Unaware That He Had Measles, One Person Infected 39 Others

A woman passes by on a bustling street in New York City, where many of the new reports of measles originated.Xiang Chen / Flickr / CC BY 2.0

Michigan’s Patient Zero was misdiagnosed with bronchitis. He went on to infect 39 other people unknowingly.

In March, a traveler fundraising for a Brooklyn ultra-Orthodox Jewish community charity felt sick on his way to his next stop, Detroit.

He decided to see a doctor, but the doctor had never seen a case of measles and misdiagnosed his patient’s symptoms as bronchitis.

But over the next two weeks, the Washington Post reports, he became Michigan’s Patient Zero—the first in the state to carry the highly contagious measles infection.

He stayed in the homes of welcoming guests, shopped at local kosher markets, and worshipped in synagogues every day. And in going about his daily life, he spread the respiratory virus to 39 people. The story is a warning of how one of the most infectious diseases in the world can spread quickly among members of a tightly knit community, especially one on the outskirts of mainstream society.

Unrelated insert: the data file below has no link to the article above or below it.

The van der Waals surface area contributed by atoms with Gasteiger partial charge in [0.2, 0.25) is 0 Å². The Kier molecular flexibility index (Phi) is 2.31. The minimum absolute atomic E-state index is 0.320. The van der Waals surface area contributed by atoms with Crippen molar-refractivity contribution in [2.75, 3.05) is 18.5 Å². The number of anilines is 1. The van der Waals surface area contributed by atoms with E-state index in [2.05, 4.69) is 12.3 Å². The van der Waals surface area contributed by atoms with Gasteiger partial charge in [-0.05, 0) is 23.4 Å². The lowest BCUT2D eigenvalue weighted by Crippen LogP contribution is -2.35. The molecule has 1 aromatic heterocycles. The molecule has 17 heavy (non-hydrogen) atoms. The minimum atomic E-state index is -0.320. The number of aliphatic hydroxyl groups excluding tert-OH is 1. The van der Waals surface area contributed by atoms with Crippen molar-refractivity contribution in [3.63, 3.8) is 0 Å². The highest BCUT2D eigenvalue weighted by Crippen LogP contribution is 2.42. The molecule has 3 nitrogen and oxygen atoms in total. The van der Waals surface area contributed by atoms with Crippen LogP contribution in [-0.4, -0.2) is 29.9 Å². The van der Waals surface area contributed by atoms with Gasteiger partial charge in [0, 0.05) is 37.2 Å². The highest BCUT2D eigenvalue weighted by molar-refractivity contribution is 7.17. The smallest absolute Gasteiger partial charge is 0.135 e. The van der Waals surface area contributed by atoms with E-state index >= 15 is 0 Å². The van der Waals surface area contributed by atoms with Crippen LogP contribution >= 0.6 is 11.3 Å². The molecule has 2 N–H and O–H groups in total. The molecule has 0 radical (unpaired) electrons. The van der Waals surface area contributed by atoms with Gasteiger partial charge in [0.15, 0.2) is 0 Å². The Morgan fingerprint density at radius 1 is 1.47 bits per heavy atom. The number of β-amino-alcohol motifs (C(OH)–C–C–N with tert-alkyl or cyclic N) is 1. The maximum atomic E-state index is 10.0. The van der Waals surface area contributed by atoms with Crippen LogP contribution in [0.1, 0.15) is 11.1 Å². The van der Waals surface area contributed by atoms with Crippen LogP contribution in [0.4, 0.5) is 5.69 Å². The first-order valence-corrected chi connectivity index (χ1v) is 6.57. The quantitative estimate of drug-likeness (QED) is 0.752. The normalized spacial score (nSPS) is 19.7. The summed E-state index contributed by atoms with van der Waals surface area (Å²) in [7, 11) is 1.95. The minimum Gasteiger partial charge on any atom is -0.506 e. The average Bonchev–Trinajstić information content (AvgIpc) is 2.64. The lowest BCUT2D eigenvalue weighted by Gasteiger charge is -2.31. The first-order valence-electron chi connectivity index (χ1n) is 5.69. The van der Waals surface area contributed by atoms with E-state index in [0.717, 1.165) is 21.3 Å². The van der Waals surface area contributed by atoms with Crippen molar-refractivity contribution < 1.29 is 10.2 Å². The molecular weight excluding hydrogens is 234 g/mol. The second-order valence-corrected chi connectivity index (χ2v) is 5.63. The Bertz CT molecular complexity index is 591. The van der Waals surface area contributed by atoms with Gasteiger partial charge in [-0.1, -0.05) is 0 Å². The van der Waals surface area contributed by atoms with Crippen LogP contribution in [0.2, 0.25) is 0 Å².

“Every one of our cases has had a link to the initial case,” said Leigh-Anne Stafford, a health official for a Detroit suburb where the measles virus has been especially prevalent.

75 percent of reported measles cases over the past five years have taken place in various small communities including the Somali in Minnesota, the Amish in Ohio, and the ultra-Orthodox Jews in New York, according to the Center for Disease Control.

The recent outbreak has spread from travelers in the ultra-Orthodox communities in the Rockland and Westchester Counties of New York to Michigan’s Oakland County and Maryland’s Baltimore County. Connecticut officials on Friday announced that an adult was infected with measles from a trip to Brooklyn last month. 11 cases in Ocean County, New Jersey have led officials to investigate a possible link to the cases in New York.

“What’s similar about all of these communities is that they live in proximity to each other and spend a lot of their time interacting with each other,” said Daniel Salmon, a Johns Hopkins Bloomberg School of Public Health professor of international health and the school’s Institute for Vaccine Safety director.“That’s what matters. Measles doesn’t care what your cultural heritage is."

Read the full story here.